Noncommunicable diseases (NCDs) pose a substantial burden to individuals and societies worldwide, impacting people’s abilities to work, consume and save, increasing financial ruin risk and costing health systems and economies significantly – potentially impeding progress towards global development goals and hindering economic development. With projected costs rising dramatically over two decades due to NCDs alone, immediate action must be taken now in low and middle income countries where disease burden is greatest to protect populations against this growing health crisis.
NCDs wreak economic havoc due to their expensive treatment costs, making care of even one NCD often unaffordable for families without health insurance or other forms of social protection. Household expenses associated with one or more NCDs can quickly drain savings and incomes, pushing families below poverty lines and deepening inequality; for instance in India alone diabetes treatment costs can consume 15-25% of an individual’s earnings each year and tend to strike during prime working years, compounding this financial risk and hindering productivity.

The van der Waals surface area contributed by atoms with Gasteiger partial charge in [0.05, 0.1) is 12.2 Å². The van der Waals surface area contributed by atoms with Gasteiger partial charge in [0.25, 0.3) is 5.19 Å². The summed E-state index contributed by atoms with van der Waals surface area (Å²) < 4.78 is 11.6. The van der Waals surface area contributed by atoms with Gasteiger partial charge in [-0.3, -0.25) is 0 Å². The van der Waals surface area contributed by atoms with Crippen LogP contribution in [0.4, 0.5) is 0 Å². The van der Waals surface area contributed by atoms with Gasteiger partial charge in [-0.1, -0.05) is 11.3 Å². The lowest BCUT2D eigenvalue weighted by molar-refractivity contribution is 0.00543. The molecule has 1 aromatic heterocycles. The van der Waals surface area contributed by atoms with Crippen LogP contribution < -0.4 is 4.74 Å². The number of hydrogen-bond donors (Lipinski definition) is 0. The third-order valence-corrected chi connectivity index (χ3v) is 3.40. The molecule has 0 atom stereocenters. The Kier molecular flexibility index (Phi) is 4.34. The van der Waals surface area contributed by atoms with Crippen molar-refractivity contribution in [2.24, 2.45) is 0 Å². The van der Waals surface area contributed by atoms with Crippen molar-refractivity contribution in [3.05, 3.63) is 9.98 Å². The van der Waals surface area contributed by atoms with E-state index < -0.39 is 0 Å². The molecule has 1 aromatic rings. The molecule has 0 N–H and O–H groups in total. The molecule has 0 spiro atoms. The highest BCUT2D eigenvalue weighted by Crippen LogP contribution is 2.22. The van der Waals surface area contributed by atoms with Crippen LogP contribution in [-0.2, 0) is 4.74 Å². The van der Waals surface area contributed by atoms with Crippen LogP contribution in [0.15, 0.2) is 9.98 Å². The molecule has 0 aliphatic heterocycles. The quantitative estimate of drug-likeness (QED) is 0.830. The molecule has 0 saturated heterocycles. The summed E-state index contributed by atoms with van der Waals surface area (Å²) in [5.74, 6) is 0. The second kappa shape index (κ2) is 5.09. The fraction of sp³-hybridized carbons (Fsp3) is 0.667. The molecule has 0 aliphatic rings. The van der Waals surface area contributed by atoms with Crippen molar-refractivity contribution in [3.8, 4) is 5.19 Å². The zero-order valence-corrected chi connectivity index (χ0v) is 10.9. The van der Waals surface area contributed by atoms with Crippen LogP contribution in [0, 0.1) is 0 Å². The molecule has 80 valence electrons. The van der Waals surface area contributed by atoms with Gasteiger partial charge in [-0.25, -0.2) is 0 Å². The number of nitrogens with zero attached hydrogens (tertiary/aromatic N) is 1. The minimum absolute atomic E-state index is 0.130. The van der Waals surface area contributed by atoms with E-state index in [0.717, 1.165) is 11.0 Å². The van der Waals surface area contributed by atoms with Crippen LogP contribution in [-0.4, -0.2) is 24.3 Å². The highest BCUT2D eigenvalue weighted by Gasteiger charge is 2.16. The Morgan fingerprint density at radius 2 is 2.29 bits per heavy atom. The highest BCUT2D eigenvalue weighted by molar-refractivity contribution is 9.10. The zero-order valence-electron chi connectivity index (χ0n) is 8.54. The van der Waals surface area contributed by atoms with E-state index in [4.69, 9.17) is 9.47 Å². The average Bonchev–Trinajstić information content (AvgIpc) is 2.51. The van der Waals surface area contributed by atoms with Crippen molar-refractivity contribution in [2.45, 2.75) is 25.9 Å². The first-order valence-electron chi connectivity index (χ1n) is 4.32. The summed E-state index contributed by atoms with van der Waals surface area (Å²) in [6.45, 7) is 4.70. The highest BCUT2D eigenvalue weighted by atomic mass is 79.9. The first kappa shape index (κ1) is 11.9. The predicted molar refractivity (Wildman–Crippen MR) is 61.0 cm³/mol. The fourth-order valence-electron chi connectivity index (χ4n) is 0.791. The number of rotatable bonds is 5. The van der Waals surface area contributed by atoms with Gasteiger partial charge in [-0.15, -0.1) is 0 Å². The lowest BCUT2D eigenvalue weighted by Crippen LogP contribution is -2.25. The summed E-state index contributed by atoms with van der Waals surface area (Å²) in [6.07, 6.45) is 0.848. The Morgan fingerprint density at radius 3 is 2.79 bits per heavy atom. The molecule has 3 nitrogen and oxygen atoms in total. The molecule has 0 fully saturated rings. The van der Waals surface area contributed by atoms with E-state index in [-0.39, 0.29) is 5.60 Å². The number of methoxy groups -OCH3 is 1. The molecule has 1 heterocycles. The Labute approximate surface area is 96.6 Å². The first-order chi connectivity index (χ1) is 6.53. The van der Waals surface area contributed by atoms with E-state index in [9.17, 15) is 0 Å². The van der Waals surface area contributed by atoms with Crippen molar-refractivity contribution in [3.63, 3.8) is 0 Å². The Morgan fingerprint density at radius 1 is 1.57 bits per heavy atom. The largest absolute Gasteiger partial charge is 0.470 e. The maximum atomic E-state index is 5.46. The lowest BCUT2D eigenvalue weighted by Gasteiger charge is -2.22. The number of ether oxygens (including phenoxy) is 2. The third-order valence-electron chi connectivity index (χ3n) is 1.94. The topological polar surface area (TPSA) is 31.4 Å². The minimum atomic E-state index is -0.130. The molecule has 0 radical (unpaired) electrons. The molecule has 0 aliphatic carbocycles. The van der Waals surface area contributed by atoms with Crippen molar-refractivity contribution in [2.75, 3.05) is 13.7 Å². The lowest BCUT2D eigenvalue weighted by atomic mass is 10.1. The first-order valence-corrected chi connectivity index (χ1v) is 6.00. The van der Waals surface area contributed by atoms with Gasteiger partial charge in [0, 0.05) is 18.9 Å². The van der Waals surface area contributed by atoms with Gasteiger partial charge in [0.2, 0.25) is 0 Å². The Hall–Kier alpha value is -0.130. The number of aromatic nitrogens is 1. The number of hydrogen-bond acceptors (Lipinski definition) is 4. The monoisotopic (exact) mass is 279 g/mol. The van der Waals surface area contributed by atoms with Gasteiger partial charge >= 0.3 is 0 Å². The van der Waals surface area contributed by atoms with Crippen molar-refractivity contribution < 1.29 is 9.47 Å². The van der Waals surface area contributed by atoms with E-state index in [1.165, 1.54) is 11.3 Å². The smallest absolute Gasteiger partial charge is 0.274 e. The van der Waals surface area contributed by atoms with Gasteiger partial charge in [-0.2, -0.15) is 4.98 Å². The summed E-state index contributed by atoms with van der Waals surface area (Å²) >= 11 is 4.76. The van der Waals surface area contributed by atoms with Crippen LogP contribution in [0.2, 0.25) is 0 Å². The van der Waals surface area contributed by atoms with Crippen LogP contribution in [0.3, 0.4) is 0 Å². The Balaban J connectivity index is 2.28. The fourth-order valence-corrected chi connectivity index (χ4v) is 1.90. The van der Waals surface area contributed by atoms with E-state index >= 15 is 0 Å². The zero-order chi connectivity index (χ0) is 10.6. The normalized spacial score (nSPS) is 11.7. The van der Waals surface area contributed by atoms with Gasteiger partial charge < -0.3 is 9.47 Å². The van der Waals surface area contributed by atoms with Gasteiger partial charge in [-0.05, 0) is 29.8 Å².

High NCD care expenses not only reduce productivity but can impede national and economic growth by driving up health spending, draining scarce public resources, and hampering private sector investment. LMICs face particular difficulty when it comes to providing adequate health systems and financial risk protection for their vulnerable populations. Recent estimates estimate that four of the most prevalent NCDs (cardiovascular disease, chronic respiratory disease, cancer and mental health issues) will incur total economic losses of US$ 47 Trillion by 2030 – 75% of current global GDP – which will impede progress toward meeting global development goals, slow economic growth and put millions at risk of catastrophic expenditure impoverishment.
Cost-effective solutions exist for combatting NCDs globally. The World Health Organization Global Action Plan for the Prevention and Control of NCDs 2013-2020 recommends 88 interventions, with 16 “best buys” that are cost-effective and feasible to implement; investing just one dollar will yield at least seven returns by 2030.
Our new series, Economics of NCDs, highlights research and analysis necessary for action to prevent and control NCDs. This collection includes papers on economic impacts of NCDs on households, health systems and economies; evaluation of NCD prevention and control policies; as well as studies pertaining to tobacco taxation or market-based approaches that aim at decreasing demand and prices of unhealthy products such as sugar-sweetened beverages or alcohol.
This collection was prepared as part of the fourth annual Global Health Economics Colloquium, an academic forum featuring health experts, policymakers, and students from UCSF, Stanford, and Berkeley who meet annually to dive deep into a particular global health issue – in 2015’s case NCD economics. For their contributions we thank two reviewers.